As one high-profile court case ends, another steps up to take its place. The jury selection process began for Roger Clemons' perjury trial Wednesday. Clemens, a former Major League Baseball pitcher, is on trial for allegedly lying during a House committee meeting in 2008 on steroid use in professional baseball. Clemens told congress he never knowingly took performance enhancing drugs, only to have former trainer Brian McNamee tell congress during the same meeting that he injected Clemens with steroids and that Clemens knew exactly what he was taking. Oops! So now Judge Reggie Walton, the same judge from the Scooter Libby trial, is presiding over the case, and the search for jury selection looks like it's going to be a drawn out affair. Each potential juror is interviewed personally and asked 82 questions that might disqualify him or her from serving. David Epstein and T.J. Quinn tweeted some of the questions from the courtroom Wednesday afternoon. As Business Insider points out, some of them are a little silly. Who are we to judge, though. We're not lawyers. But we do like games, so let's see who could possibly go through some of the gauntlet interview and see if you qualify to serve on this trial:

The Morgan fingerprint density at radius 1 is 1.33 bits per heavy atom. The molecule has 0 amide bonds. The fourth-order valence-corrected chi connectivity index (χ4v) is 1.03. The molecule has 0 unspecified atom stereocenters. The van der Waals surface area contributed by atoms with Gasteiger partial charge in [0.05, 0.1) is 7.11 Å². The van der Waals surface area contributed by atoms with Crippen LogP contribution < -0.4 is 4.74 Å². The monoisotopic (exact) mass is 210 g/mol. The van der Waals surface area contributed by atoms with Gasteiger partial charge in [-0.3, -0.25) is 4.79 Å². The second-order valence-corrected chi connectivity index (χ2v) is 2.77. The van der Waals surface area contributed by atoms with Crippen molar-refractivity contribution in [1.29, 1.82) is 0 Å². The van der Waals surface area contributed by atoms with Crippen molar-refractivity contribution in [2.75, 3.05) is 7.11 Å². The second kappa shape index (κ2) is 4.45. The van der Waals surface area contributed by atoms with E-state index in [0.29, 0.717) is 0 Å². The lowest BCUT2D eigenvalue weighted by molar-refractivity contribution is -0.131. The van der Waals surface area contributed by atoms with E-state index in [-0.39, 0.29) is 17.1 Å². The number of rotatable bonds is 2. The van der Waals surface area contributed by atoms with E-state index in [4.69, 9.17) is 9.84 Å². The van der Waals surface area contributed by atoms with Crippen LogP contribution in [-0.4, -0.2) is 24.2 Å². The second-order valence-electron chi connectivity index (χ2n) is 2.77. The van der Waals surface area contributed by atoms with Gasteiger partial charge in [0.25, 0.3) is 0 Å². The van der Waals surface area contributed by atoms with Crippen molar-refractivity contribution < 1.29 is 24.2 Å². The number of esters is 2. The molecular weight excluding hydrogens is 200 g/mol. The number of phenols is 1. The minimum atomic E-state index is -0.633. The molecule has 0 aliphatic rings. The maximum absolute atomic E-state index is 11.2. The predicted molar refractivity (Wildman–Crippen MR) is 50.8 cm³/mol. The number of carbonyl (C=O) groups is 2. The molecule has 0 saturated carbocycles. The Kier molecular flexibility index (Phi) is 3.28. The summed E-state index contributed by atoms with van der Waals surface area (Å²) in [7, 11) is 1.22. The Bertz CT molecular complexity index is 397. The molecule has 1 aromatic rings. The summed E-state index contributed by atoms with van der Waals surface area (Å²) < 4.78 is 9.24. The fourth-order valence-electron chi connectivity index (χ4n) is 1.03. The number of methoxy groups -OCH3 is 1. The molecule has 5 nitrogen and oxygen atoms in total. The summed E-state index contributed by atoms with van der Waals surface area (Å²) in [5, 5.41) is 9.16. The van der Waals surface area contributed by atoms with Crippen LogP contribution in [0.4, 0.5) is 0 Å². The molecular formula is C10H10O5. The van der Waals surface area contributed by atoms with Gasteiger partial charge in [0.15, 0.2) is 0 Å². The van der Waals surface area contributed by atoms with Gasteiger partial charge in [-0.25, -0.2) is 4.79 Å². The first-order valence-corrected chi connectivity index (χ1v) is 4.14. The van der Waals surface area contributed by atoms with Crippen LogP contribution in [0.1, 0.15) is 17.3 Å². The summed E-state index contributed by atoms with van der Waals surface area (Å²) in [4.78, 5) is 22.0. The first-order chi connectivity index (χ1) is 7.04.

Do you know who Roger Clemens is? Probably, unless you're under the age of 15. Clemens retired from a 23 year baseball career in 2007, and won a record seven Cy Young awards. Despite being an almost sure-thing for the Hall of Fame, two out the first six people interviewed didn't know who he was, but were able to identify Judge Walton because of the Libby trial. Washington is a strange, scary place. 

Have you ever been to a Major League Baseball game? Professional baseball didn't come to Washington until 2005, when the Montreal Expos moved there to become the Washington Nationals. There are teams in the surrounding area, but let's go with this. No one in Washington ever went to a baseball game until 2005. 

Do you have strong feelings about congress? Do I ever!

Are you, or is anyone in your family, a professional athlete? Only if media softball counts. 

Do you know a lot about biology or sports science? This question basically boils down to, "what kind of science classes did you take in high school?" 

The only other major question offered was, "Has Clemens been tried and convicted in the court of public opinion?" and at least one candidate said yes. One lawyer said he "didn't know how bad a lawyer he was until he watched ESPN." Jury selection is to resume Thursday morning, but could go until Monday at least, according to The Washington Post